‘I’ve got 300 lives’
August 30, 2007
DENVER ” Maxine Mager has maneuvered through so many rough spots over the past 20 years that she can’t rule out another miracle materializing to save her animal sanctuary and its 300 or so orphaned, abandoned and abused creatures.
Her 44-acre property is in foreclosure, and she has until Sept. 7 to raise $357,000 or get the bank to agree to another arrangement.
Creative Acres, a free-roam sanctuary near Brighton and about 40 miles northeast of Denver, houses cats, dogs, pigs, sheep, goats, horses, emus, peacocks, ducks, turkeys, geese, ferrets, hedge hogs, guinea pigs and an iguana.
“I’ve had so many miracles out here that I can’t believe one’s not going to come,” Mager said.
The employees and managers of one of Colorado’s banks have taken up Mager’s cause. The 31 branches of Compass Bank are accepting donations for her and are distributing fliers.
Bank employees have contributed money, plan to volunteer at the shelter and might help with a telethon. Managers are talking to mortgage brokers about investors.
Recommended Stories For You
“We doing it because she’s doing amazing work and needs help,” said Natalie Landau, the bank’s regional human resource manager.
Although the amount to be raised is large, every contribution helps because Mager might be able to strike a deal to keep the land by making a down payment on a restructured loan, said Jody McNerney, Compass’ vice president of deposit services. The bank also wants to help Mager find a steady funding source.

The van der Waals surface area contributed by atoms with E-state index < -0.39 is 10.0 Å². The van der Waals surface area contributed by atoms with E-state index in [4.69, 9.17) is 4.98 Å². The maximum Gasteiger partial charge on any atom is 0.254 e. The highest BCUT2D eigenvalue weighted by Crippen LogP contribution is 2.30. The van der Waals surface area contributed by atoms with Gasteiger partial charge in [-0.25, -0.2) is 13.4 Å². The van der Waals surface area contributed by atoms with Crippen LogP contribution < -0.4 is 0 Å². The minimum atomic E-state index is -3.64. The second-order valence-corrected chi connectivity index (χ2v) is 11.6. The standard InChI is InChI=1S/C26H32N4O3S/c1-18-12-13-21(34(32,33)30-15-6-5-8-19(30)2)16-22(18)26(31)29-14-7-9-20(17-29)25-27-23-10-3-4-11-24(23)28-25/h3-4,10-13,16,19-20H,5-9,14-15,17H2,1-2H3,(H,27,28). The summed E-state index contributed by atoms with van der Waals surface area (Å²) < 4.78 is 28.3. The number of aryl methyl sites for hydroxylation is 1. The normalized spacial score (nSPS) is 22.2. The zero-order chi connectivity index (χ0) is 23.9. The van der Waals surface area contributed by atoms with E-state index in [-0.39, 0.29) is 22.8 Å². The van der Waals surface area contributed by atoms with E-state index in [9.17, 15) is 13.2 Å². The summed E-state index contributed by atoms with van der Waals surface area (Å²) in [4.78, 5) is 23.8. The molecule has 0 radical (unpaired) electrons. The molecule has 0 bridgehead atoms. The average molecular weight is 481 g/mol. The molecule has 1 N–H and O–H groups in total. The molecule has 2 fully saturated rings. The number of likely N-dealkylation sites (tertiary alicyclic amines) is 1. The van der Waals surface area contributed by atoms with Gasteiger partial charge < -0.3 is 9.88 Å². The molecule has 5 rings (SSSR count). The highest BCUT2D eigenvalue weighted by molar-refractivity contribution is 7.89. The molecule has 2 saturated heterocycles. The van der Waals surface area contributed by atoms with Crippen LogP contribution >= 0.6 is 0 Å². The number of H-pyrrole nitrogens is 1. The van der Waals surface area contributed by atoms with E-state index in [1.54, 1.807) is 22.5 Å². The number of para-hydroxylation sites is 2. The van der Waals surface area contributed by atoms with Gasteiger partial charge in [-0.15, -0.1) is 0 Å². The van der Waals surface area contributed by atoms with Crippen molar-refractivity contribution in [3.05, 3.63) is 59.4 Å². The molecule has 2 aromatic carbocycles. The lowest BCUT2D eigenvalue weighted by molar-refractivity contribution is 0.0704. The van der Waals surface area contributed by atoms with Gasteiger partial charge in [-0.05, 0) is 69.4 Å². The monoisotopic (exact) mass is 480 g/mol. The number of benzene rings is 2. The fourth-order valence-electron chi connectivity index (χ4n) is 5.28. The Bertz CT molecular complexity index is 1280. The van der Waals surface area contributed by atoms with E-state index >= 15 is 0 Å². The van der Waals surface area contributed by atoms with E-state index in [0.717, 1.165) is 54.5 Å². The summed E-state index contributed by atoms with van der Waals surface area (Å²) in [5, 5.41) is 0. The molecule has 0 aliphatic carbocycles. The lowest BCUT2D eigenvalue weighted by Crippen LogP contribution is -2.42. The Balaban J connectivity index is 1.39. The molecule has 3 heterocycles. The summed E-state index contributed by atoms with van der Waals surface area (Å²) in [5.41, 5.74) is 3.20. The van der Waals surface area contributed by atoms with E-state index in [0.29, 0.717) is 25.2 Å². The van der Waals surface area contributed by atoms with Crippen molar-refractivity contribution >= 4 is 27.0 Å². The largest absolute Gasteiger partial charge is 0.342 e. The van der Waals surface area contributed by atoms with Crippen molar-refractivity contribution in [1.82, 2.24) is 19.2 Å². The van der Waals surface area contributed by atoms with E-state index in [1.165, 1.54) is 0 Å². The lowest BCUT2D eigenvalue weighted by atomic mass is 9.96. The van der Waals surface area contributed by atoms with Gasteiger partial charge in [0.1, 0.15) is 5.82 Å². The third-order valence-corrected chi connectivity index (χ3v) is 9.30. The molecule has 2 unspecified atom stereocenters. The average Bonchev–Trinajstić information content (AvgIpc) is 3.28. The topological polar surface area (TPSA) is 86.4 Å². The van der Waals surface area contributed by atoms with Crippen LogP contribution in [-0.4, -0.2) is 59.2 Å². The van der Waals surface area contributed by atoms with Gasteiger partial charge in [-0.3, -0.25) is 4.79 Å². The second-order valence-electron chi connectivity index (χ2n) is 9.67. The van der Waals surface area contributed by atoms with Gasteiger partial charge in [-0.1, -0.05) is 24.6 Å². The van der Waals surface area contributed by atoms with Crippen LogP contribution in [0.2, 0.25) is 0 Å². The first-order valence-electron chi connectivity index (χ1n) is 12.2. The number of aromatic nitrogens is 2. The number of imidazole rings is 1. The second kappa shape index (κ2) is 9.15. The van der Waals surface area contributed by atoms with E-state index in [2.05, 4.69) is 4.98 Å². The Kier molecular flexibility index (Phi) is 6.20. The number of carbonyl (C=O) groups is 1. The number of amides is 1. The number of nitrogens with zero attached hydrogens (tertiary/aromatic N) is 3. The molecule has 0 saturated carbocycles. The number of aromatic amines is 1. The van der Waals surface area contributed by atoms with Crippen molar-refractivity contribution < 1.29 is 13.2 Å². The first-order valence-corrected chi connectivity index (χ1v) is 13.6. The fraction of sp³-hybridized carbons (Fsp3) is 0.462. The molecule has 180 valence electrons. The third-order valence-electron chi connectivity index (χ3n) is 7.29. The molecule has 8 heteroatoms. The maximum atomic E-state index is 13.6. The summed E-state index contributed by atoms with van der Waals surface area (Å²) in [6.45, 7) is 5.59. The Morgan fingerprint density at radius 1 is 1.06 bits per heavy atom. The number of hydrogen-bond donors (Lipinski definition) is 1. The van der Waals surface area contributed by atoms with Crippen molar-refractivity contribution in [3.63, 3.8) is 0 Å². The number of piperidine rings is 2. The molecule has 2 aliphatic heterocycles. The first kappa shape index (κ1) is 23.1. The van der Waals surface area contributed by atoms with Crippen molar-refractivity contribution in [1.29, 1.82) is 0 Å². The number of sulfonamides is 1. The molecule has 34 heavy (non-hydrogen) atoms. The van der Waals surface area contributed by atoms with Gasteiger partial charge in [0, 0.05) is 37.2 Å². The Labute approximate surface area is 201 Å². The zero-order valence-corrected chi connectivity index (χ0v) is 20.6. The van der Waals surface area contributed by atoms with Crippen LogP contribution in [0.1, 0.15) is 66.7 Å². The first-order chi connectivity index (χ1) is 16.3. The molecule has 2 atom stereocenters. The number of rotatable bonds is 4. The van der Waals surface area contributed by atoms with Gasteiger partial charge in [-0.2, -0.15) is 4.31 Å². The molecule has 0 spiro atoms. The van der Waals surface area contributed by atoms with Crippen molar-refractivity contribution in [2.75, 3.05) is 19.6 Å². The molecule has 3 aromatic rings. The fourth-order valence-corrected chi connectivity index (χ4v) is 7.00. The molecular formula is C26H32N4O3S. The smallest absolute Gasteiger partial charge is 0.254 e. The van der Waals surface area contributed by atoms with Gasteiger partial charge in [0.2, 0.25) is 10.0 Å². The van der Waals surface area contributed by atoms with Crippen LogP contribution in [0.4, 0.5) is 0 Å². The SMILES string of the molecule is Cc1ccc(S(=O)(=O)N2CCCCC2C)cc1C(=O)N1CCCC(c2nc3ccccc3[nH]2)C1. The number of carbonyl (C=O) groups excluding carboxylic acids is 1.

Washington Mutual, which is handling Mager’s loan, is considering “every possible alternative,” said Deanne Stodden, an attorney representing the company.
Mager’s one-woman-operation has survived in part because of donations and grants. She has publicized Creative Acres at fairs, festivals and through outreach to schools and at-risk youths who have volunteered at the shelter.
A series of blizzards and snow storms last winter derailed Mager’s usual fundraising and set her back tens of thousands of dollars for snow removal, repairs to fences, pens and other structures, extra feed and antibiotics for the animals that fell ill during the cold weather.
People have sent Mager about $55,000 since her plight became known. She went through a similar crisis about five years ago at a different site when a dispute over the lease landed in court and the owner sold the property.
“I’m not giving up. I can’t,” Mager said. “I’ve got 300 lives.”
Mager has accepted several abandoned and abused animals. She took in a sheep that others said was vicious and ran into people. She figured out that the sheep was blind.
Two of her animals, Junior the pig and AKA the chicken, made national news in 2005 when she put them together so they could look out for each other. The chicken, which had a bad heart, and the pig, which had deformed legs, became inseparable. The chicken stayed with Junior until he died after developing a tumor.
Mager said she does all she can to give the animals a good life. She consulted an out-of-state veterinarian to rehabilitate a pig with an infection and swelling of the brain. She has had only five animals euthanized over 20 years.
Mager said she will try to find a place to board the animals if she has to relocate.